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Free College Has a Price, as the UK Has Proven

Listen up, Bernie Sanders.

Your suggestion of free public college could be disastrous for the very people you want to help.

Just look across the pond to the UK. It didn't work so well there.

For decades, all students there were entitled to a free first degree. For a time, they were also given a stipend for living expenses while they studied. Indeed, I had the benefit of this taxpayer-funded handout for college, at a time when few people opted to attend.

It sounds great, just like an idyllic society.

But then something changed, and things got even better.

In 1998, the government decided to tack on a fee to attend college. It was much like the U.S. system, although the monetary cost was initially far lower. At first, it was around $1,300 a year at today's exchange rates, although that has increased to approximately $12,000 (or 9,000 British pounds.) A significant difference with the U.S. system is that repaying the cost is income-dependent -- below a certain annual level of earnings, no repayment is required.

So what happened after the change?

Many more people went to college than had gone in the past, at least they did in England.

“England’s shift has resulted in increased funding per head, rising enrollments, and a narrowing of the participation gap between advantaged and disadvantaged students,” states recently published research from the National Bureau of Economic Research.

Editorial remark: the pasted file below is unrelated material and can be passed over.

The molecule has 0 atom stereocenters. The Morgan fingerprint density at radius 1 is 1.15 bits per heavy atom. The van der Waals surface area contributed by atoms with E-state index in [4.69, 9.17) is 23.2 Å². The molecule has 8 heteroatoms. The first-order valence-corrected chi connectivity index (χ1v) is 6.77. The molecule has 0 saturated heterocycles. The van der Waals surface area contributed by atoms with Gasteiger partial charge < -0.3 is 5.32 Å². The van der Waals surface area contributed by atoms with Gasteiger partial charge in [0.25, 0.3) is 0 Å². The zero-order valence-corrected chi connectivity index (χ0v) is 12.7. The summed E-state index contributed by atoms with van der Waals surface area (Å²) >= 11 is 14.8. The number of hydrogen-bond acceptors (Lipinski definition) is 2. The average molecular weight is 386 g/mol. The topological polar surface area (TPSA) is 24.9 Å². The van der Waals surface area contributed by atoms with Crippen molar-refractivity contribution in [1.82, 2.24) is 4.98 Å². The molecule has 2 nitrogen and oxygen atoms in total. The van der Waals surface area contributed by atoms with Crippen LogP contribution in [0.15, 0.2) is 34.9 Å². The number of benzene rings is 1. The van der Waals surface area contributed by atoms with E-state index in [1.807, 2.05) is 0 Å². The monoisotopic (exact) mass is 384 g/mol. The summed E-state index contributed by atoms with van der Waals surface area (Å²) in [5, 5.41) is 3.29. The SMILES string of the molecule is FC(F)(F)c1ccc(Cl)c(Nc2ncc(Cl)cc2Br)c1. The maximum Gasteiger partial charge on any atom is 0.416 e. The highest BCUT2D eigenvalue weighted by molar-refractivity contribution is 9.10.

In other words, there was more access to higher education in England after fees got introduced.

The trend has continued. Over the 10 years through 2015/2016, almost half (49 percent) of those aged 30 and under were participating in higher education versus just 42 percent in 2006/2007, according to UK government data.

”These increases in enrollment have not mainly benefited high income students,” states The End of Free College in England: Implications for Quality, Enrollments, and Equity by Richard Murphy, Judith Scott-Clayton and Gillian Wyness, who are from the University of Texas at Austin, Columbia University and University College London, respectively. “In fact, participation rates among the lowest income groups have increased most rapidly since fees were introduced, and the result is that the participation gap between rich and poor students has at least stabilized, or even slightly declined.”

In short, introducing fees did more to help poorer students than did having free education.

Why is this so?

“Free leads to rationing if the government pays,” says John Howson, a visiting professor of education at Oxford Brookes University in the UK. “Either you have a lottery for who gets a place, or as it is education you choose by grades.”

He’s right. It works like this.

Lest anyone forget, the government doesn’t have an unlimited source of cash. Any responsible legislature, or parliament, will allocate a fixed amount of money per year to spend on its citizenry.